What Emerson has done, over the course of the essay, is thus not quite any of the three options I presented. While he takes the side of reform (option one), he does so only after showing how the split between conservatism and reform as it is generally understood is merely an in-house debate within the conservative party. That is, the ancient antagonism we think ineluctable is one behind which hides a deeper, more real antagonism. In this way, Emerson steps outside both positions (similar to the second option), but not in a spirit of cynical non-participation. Yes, the Reformer is supra-institutional, but not out of disdain for the debate, not out of an attempt to escape it, but because he simply has other, more important, more divine concerns, and he will not sacrifice these to the old antagonism. It is not that he looks down on it—he hardly sees it at all. Finally, Emerson takes a stance somewhat resembling the third option, the combinatorial option. For Emerson does not condemn the conservative party (neither it’s conservative nor reforming elements). Rather, he sees the conservative party, the party of institutions, as the ground on which the Reformer grows. But this is not quite a position of combination, either, in the sense that I initially discussed, for Emerson does not try to combine the best of both positions. He simply notes that the Reformer, the supra-institutional individual, only arises from the “wild crab of conservatism.” It is this ability to give rise to the Reformer that justifies conservatism; it’s value is entirely subordinated to the value of the Reformer.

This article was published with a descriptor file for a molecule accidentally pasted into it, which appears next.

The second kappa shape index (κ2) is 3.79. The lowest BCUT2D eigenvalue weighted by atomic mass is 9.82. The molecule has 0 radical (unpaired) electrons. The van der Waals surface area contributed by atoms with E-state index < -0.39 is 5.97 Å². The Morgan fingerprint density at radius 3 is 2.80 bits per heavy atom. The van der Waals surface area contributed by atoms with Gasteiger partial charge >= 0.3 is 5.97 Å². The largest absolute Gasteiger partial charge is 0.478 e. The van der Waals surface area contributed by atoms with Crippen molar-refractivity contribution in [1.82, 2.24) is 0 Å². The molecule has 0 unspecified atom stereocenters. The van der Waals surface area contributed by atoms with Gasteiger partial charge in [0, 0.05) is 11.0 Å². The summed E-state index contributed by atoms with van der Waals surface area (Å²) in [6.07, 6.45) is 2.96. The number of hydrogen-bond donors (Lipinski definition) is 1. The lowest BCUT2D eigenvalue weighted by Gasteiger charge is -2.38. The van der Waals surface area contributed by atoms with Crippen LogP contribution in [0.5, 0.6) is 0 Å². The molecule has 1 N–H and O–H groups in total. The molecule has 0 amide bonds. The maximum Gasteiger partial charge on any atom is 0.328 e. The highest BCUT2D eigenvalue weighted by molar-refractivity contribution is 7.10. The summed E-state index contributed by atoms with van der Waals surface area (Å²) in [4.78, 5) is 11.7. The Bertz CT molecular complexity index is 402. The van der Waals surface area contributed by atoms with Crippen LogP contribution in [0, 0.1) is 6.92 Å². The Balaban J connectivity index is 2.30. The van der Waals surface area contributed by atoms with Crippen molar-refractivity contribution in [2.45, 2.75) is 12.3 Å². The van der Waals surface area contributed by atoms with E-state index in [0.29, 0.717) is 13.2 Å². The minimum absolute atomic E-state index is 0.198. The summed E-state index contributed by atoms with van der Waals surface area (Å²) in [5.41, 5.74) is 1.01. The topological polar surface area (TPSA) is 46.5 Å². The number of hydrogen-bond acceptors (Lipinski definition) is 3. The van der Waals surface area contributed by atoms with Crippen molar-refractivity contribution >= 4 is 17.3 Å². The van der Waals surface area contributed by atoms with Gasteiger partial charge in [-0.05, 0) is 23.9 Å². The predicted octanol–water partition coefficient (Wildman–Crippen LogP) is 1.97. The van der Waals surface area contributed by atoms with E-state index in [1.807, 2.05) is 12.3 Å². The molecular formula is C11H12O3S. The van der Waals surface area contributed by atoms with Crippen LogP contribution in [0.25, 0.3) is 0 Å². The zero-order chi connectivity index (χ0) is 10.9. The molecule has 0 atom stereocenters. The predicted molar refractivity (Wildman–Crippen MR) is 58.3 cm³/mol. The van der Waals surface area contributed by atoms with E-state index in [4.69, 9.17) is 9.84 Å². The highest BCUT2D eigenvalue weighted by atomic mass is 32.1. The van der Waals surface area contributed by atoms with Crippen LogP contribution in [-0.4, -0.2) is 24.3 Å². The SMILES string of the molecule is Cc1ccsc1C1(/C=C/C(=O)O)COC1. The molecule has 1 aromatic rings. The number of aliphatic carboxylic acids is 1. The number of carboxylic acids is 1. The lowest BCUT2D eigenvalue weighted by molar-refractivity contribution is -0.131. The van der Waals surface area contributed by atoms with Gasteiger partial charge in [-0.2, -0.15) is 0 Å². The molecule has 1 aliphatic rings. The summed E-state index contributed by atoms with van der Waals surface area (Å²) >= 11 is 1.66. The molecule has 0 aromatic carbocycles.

I will let Emerson have the final word:

In conclusion, to return from this alternation of partial views, to the high platform of universal and necessary history, it is a happiness for mankind that innovation has got on so far, and has so free a field before it. The boldness of the hope men entertain transcends all former experience. It calms and cheers them with the picture of a simple and equal life of truth and piety. And this hope flowered on what tree? It was not imported from the stock of some celestial plant, but grew here on the wild crab of conservatism. It is much that this old and vituperated system of things has borne so fair a child. It predicts that amidst a planet peopled with conservatives, one Reformer may yet be born. (189)